Editorial: Surveillance changes don't go far enough


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Though the secret documents detailing the true depth of our government’s surveillance on both domestic and foreign communications are still being filtered out to the public, much of the ire over the secret NSA data collection has fallen out of popular discussion.

That’s why it’s all the more surprising that the Obama administration announced a modest step to curtail some of those collection practices Tuesday. Several of the criticized data-surveillance programs will be subject to new rules.

The executive branch will conduct a regular investigation into the NSA’s practice of listening in on foreign leaders’ conversations (which led to international embarrassment for the United States when German Chancellor Angela Merkel and Brazil’s President Dilma Rousseff made that list). This is a welcome, yet overdue change. After denying that he knew anything about the NSA tapping Merkel’s private phone conversations, Obama was put into the awkward situation of explaining to foreign leaders just how his nation’s surveillance apparatus was operating outside of his authority. Ensuring this never happens again is necessary.

Another change that will prove more applicable to U.S. citizens is the expiration date of national-security letters. Purportedly used to secure information about a person of interest in an investigation, these letters demand user information from companies, without a judge’s subpoena and not subject to any independent oversight. These letters also typically stipulate that the company receiving them stays silent about the collection, a gag order that some were unwilling to comply with. In October 2014, Twitter sued the U.S. Department of Justice over the practice, saying the restriction violated the First Amendment.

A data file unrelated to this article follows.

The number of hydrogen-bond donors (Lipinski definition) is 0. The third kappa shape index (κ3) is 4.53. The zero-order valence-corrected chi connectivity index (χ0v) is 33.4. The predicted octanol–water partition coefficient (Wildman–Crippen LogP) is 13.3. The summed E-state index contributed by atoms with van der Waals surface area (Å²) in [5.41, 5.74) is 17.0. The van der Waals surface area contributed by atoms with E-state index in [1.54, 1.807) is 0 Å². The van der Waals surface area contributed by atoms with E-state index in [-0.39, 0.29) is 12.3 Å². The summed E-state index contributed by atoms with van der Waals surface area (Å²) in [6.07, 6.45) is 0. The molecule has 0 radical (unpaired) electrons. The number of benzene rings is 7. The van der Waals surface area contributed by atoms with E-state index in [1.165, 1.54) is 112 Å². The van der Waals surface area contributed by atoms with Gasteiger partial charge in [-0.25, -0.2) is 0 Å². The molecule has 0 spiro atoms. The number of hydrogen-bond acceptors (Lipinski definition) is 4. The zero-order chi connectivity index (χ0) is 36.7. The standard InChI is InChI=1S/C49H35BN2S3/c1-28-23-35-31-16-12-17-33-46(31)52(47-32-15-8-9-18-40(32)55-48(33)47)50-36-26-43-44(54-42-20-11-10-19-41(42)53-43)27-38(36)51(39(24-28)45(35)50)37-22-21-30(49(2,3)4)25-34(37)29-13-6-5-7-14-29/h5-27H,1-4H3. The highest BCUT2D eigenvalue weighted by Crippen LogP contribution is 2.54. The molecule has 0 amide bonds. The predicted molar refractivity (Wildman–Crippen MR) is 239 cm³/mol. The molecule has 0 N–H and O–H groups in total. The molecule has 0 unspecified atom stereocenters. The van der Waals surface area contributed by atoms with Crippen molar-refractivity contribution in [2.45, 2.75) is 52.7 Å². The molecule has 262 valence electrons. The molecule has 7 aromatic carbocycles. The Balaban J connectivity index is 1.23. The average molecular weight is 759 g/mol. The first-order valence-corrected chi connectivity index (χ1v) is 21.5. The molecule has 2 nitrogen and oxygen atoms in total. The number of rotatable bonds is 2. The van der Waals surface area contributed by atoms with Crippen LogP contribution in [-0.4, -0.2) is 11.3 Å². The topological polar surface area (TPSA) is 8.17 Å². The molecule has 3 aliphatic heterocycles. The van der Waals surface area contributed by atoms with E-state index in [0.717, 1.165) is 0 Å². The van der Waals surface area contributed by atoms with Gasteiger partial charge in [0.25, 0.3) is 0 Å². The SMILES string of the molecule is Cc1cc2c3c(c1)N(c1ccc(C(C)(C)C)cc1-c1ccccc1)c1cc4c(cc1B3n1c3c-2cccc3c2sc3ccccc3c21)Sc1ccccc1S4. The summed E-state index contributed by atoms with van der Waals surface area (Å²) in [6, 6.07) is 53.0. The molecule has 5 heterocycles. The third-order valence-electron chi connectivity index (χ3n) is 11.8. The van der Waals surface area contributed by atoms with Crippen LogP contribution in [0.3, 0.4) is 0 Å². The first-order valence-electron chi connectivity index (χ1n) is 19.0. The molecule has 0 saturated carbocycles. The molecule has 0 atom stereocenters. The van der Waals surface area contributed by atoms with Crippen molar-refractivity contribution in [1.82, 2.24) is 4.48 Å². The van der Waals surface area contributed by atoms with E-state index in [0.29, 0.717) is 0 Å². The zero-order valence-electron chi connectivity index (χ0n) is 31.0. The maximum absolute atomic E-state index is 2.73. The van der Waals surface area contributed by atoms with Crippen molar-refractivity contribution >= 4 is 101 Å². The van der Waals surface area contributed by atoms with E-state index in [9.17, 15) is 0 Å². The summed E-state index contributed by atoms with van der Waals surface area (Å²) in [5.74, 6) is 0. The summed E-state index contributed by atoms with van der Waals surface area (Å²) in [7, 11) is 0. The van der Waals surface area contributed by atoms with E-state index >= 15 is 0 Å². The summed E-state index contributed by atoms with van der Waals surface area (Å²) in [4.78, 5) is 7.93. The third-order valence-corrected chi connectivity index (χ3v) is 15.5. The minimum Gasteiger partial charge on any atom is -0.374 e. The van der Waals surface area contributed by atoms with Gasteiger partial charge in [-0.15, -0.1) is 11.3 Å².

While the controversial letters will not go away, the length of time that companies won’t be allowed to speak about them will be reduced from five years to three. This seems like a small bone to throw at privacy advocates, intended to mollify complaints such as those lodged by Twitter rather than a shot at reform. The Daily Iowan Editorial Board is still concerned about this practice, as well as the multitude of other surveillance efforts that continue unimpeded, despite the president’s stated intentions for reining in the programs in a speech more than a year ago at the Justice Department.

The program that drew perhaps the most alarm was the NSA’s mass collection of caller information, or metadata, on all phone calls made to or from the United States. The privacy implications for this in and of itself are not as concerning, but the notion that the government can cast this wide of a net without our knowledge makes one wonder what still remains secret.

The only reason these programs were revealed in the first place was because of the secret documents released by Edward Snowden, who remains in Russia, fearing prosecution in the United States. And when the Obama administration (which has prosecuted more leaks under the Espionage Act than all previous administrations combined) makes only a cursory update to NSA surveillance programs after a year of deliberation, it is clear that reform is not one of its goals.

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